From U-turns to tailgating distances and double penalties, Australian driving rules vary greatly from state to state – so do you know the law?
- Traffic rules in Australia vary greatly depending on the state you are in
- More people are expected to go on vacation to the highway with closed national borders
- Daily Mail Australia shares a few key tips on what some key differences are
With Australia’s international borders closed due to the Covid pandemic, the number of interstate vacationers has increased.
But driving in Australia is a complicated beast with vastly different traffic rules across states and territories.
From U-turns to sleeping in your car and keeping a three-second gap, if Aussie motorists are clueless about the changing set of laws, they can be hit with huge fines and penalties.
Here are some of the key differences in state rules that you should know before traveling.
If Aussie motorists are not aware of the changing set of road rules by state, they can be hit with huge fines and demerits (stock image)
A greater number of vacationers are expected to travel interstate while the country’s international borders are closed due to the Covid pandemic. Pictured: Traffic jam on Sydney’s Western Distributor Freeway
DOUBLE DEBT IN PEAK TIMES
Drivers in New South Wales and Western Australia will face double penalty points from their license if they commit traffic offenses during peak holidays such as Christmas and Easter.
These rules are there to discourage drivers from speeding as there are huge numbers of young families on their way to their holiday destination at that time.
But in the Sunshine State, double demerits exist all year round.
If a driver in Queensland commits more than one speeding or seat belt violation within a 12 month period, he will lose double the points.
In every state except Victoria it is against the law to make a U-turn at a traffic light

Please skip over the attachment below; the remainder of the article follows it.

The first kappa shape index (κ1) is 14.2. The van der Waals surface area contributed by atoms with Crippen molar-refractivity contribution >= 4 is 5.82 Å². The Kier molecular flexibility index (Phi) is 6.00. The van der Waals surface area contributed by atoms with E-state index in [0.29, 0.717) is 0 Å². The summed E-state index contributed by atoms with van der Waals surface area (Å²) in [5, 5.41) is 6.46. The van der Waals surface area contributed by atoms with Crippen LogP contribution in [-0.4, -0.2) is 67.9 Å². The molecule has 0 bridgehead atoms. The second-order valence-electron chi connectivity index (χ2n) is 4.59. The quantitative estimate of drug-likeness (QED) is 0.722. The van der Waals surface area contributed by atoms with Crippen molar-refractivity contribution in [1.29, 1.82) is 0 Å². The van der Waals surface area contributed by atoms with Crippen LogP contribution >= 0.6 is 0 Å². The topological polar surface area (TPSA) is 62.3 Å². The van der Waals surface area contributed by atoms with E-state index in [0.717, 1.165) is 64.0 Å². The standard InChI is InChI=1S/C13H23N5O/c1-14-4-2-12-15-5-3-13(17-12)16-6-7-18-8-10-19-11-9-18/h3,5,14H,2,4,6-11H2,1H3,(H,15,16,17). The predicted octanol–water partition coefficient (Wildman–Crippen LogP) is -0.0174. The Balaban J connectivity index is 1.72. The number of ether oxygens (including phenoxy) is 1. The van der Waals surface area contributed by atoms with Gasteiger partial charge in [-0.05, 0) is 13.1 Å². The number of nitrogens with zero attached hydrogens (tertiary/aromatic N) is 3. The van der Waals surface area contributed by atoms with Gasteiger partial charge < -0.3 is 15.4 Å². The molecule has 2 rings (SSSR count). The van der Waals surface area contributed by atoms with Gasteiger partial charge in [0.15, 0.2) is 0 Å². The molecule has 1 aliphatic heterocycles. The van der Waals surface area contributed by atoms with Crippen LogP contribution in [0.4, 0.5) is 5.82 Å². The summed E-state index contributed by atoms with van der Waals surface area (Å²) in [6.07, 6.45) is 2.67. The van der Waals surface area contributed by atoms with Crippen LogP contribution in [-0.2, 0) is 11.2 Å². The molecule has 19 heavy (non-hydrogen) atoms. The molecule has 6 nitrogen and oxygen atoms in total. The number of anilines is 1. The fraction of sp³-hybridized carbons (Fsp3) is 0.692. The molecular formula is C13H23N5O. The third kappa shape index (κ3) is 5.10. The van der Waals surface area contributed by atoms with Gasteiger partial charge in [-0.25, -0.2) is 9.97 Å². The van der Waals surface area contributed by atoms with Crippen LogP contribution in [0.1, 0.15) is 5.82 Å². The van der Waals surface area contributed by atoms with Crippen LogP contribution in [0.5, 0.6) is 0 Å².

In every state and territory except one, it is illegal to make a U-turn at traffic lights unless there is a sign indicating that it is allowed.
In Victoria it is the exact opposite.
Drivers may take a U-turn unless there is a sign indicating that this is not allowed.
How close you are allowed to drive behind another vehicle depends on the state you are in.
Drivers in Queensland and Victoria are expected to keep a two-second gap between them and the car in front of them.
But in New South Wales, traffic police insist that motorists keep a greater distance of three seconds.
In Queensland, it is illegal for passengers to have an open bottle of alcohol in the car while it is en route. Pictured: Australian traffic police officer uses breathalyzer on female driver
In Queensland it is illegal to have an open bottle of alcohol in the car while driving, including for passengers.
In New South Wales and Victoria there is slightly more leeway, where alcohol may be consumed by passengers in the car.
WINDOWS OPEN LATE
In fact, it is illegal in most states to leave the car window open after you park it.
But there are some minor exceptions in Queensland and Victoria if the resident is less than 3 meters away.
If they are more than 3 meters apart, it is against the law as they should not be unwound more than 5 cm.
In Victoria, it is illegal for a drunk driver to sleep in the front seat of their car (stock image)
DIVING IN THE CAR
In Tasmania, South Australia and Western Australia it is not illegal to sleep in your car.
In Queensland, motorists are allowed to turn a blind eye when they are on a campsite.
The rules get a little more complicated in Victoria with drunk drivers being only allowed to sleep in the back seat, not the front.
“You have six states and they don’t all follow the same rules, so it’s important to make Australian drivers aware of this to keep them out of trouble on the road,” said a StressFreeCarRental.com spokesperson.
“There are many minor differences in these laws and it can be very easy to make an honest mistake. The more familiar we become with these rules the better.”